Rare Brews: Two exquisite craft beers, made only once a year
Firestone: Walker Solace
Hybrids of odd styles are popping up across the country, but this California beer is a brew marriage that actually works. The cross of wheat-enhanced Belgian saison and German hefeweizen intensifies flavor and spice in a lighter beer (firestonewalker.com).
Dogfish Head: Festina Peche
Sour beers are all the rage in craft brewing, but too many taste like pickle juice. Not so with brewer Sam Calagione’s summer-only offering, which is based on an acidic German style and made with peaches. It pops with the tart zing of good lemonade, with an added kick (dogfish.com). —Christian DeBenedetti
The sky may be falling on Wall Street, but we’ll always have beer. It makes us happy; it’s inexpensive; it’s readily available. What’s not to like? And fall is an especially good time to drink it. The Great American Beer Festival is in just a few weeks; the traditional Oktoberfest in Munich started just two days ago—and will go for another 13—but there are plenty of reasons raise a glass of beer right now, and close to home instead.
For the last five years I’ve had the incredibly good fortune to join my friend Seth Fletcher in rating the best beers in the land (or sometimes the world) for MEN’S JOURNAL, a somber task we approach with monkish restraint (OK, we enjoy it mightily, but if we actually finished the hundreds of bottles we sample each summer the story would never happen. Much returns to Earth from whence it came. And we have notebooks, piles of them. We swear.)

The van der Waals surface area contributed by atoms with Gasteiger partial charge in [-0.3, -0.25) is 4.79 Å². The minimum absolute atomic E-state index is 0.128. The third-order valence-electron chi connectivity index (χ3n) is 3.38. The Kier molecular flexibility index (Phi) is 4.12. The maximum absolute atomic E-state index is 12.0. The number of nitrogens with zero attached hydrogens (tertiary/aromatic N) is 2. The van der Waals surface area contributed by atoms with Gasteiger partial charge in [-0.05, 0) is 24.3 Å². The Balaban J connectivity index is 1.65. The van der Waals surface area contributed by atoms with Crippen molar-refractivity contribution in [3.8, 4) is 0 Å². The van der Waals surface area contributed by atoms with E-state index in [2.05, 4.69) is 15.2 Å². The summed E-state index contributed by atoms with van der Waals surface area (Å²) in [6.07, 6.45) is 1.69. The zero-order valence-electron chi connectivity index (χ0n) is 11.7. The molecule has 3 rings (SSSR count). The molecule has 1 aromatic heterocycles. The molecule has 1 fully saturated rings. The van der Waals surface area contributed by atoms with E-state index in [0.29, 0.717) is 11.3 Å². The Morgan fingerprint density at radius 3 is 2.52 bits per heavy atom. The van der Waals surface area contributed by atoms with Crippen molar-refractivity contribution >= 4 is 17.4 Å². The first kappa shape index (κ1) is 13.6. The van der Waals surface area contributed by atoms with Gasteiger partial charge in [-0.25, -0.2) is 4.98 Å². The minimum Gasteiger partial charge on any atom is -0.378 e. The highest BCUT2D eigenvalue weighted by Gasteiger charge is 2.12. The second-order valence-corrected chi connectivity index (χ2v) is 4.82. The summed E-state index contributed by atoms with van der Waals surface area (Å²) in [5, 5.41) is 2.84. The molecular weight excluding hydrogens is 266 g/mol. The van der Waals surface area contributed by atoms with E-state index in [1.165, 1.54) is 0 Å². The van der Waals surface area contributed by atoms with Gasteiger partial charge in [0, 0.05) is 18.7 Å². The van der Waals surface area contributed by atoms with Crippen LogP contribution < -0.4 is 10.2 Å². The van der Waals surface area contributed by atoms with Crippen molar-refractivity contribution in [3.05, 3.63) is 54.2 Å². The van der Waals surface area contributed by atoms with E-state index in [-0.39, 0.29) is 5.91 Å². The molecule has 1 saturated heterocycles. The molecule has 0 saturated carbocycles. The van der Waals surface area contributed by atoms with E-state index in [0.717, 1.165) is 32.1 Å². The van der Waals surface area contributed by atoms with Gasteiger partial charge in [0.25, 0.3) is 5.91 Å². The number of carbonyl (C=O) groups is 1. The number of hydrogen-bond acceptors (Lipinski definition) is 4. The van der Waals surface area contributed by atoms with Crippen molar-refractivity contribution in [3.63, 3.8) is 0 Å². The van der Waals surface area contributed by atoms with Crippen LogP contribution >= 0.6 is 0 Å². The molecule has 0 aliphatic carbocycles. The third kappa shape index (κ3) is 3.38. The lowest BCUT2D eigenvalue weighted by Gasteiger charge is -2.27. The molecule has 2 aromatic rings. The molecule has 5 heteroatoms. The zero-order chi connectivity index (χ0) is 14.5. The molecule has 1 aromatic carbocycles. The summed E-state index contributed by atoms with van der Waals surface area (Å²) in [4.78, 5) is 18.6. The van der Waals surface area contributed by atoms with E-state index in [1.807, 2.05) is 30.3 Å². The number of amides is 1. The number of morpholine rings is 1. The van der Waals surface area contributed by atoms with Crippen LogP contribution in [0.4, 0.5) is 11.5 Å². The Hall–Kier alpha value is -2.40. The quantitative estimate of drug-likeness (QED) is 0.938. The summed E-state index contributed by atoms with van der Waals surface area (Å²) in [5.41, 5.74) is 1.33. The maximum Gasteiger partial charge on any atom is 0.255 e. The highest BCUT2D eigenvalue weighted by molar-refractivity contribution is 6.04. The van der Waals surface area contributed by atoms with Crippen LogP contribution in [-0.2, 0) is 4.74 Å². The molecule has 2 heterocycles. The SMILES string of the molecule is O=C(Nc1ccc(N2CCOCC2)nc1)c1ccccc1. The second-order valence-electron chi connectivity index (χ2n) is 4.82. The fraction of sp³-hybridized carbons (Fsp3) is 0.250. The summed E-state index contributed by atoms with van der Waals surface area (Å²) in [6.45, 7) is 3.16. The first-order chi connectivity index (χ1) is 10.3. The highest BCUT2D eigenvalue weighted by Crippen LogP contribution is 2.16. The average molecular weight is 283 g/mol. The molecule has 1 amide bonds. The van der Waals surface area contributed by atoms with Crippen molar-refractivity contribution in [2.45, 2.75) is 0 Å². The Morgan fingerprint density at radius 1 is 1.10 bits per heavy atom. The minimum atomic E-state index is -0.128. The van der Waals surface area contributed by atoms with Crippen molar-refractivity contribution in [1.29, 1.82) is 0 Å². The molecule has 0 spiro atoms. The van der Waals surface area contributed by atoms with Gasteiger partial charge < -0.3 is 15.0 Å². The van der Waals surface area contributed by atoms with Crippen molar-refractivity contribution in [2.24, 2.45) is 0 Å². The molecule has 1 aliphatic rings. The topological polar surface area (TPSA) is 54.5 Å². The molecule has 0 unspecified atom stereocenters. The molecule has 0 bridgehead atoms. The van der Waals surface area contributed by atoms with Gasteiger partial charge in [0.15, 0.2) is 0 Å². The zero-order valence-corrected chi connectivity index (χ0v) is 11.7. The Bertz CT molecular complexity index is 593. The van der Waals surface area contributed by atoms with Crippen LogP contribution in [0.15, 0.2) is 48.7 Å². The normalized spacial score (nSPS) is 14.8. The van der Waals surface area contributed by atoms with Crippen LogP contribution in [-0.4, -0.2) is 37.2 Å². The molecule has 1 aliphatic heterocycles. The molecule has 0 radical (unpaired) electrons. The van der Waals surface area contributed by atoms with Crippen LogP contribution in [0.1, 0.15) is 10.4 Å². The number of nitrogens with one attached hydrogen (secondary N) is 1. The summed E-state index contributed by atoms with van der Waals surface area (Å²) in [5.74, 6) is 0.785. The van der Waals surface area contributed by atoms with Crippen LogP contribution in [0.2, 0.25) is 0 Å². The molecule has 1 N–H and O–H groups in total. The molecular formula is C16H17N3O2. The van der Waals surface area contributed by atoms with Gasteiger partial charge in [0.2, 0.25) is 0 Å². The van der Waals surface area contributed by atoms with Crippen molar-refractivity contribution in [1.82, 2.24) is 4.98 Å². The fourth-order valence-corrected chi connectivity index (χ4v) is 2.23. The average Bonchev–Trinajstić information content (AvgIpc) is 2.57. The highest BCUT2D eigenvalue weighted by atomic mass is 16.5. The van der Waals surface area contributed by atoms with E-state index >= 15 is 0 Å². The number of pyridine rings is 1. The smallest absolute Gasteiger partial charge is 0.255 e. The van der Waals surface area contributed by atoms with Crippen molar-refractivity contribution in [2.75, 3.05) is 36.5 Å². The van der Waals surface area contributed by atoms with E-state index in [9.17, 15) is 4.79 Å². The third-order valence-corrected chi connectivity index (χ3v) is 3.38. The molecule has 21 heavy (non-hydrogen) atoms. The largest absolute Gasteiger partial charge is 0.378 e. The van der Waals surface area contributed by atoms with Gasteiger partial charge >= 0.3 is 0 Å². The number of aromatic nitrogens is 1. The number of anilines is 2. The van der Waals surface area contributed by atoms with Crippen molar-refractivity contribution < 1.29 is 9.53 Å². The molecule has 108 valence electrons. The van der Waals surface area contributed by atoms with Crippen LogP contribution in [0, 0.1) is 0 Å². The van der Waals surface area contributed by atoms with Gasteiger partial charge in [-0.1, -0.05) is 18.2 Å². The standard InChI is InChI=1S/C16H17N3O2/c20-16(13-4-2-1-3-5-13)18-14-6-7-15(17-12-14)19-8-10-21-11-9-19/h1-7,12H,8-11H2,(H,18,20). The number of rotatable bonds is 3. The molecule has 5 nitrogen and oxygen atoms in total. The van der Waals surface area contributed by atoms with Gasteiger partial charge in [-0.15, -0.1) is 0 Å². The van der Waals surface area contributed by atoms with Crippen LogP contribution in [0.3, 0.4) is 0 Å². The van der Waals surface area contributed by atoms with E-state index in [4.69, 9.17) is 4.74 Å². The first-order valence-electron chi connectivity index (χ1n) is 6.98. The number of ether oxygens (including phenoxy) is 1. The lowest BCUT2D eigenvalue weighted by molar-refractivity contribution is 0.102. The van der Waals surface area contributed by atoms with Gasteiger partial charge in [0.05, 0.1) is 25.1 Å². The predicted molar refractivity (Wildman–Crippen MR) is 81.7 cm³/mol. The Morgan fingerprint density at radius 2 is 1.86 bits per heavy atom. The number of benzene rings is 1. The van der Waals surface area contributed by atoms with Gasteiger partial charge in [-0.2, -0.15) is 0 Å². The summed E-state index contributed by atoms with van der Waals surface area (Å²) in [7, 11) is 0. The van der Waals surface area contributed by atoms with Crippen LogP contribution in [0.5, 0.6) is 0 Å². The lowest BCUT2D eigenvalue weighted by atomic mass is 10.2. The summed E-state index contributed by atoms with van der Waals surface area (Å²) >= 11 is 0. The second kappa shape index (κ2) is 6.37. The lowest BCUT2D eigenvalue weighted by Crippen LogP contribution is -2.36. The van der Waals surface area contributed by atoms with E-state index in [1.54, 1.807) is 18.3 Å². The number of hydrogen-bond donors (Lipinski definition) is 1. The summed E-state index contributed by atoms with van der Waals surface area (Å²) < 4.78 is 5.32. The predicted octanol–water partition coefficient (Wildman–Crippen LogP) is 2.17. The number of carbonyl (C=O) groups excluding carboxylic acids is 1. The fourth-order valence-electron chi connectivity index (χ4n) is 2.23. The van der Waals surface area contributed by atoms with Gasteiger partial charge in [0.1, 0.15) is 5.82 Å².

This year’s list is on newsstands now, and this time, the premise was deceptively simple: if you like ‘X’ mass beer, try ‘Y’ craft variation. Are you a Guinness drinker? Then try Oregon’s Deschutes Brewery Black Butte Porter, available in 19 states and counting. With an eye toward America’s smallest, most artisanal craft brewers—some with only a handful of employees—we dedicated ourselves to coming up with a list of exceptional American (and in one case, Quebecois) craft beers that are a bit harder to find, but so worth the effort. Many of these beers are available in NYC, on tap or in bottles at bars likeThe Blind Tiger, Bar Great Harry, DBA, Against The Grain, Spuyten Duyvil, The Diamond, the Brazen Head, and more. There’s also a mini-profile of beer provocateur Vinnie Cilurzo (of California’s Russian River Brewing Company). Enjoy!
From the first page of the recent and much-lauded Jonny Miles debut novel “Dear American Airlines” (Houghton Mifflin) any weary traveler worth his industrial-strength earplugs will surely nod in baleful agreement with Miles’ assessment of the scabrous conditions considered normal in American commercial aviation. Apparently, some recent AA passengers didn’t get the memo (read: everybody loses) and decided to fight back. Which, in keeping with the way things go these days, backfired. But at least they tried. I was Miles’ researcher/fact-checker at Men’s Journal for a couple of years, which was a pleasure, especially working on one non-fiction ode to New Orleans bars in all their decadent glory. Catch him reading from his new book this Monday night the 14th at the Half King. I’ll be there. RELATED: Vicarious air rage was never so therapeutic nor generously rewarding. Buy the book.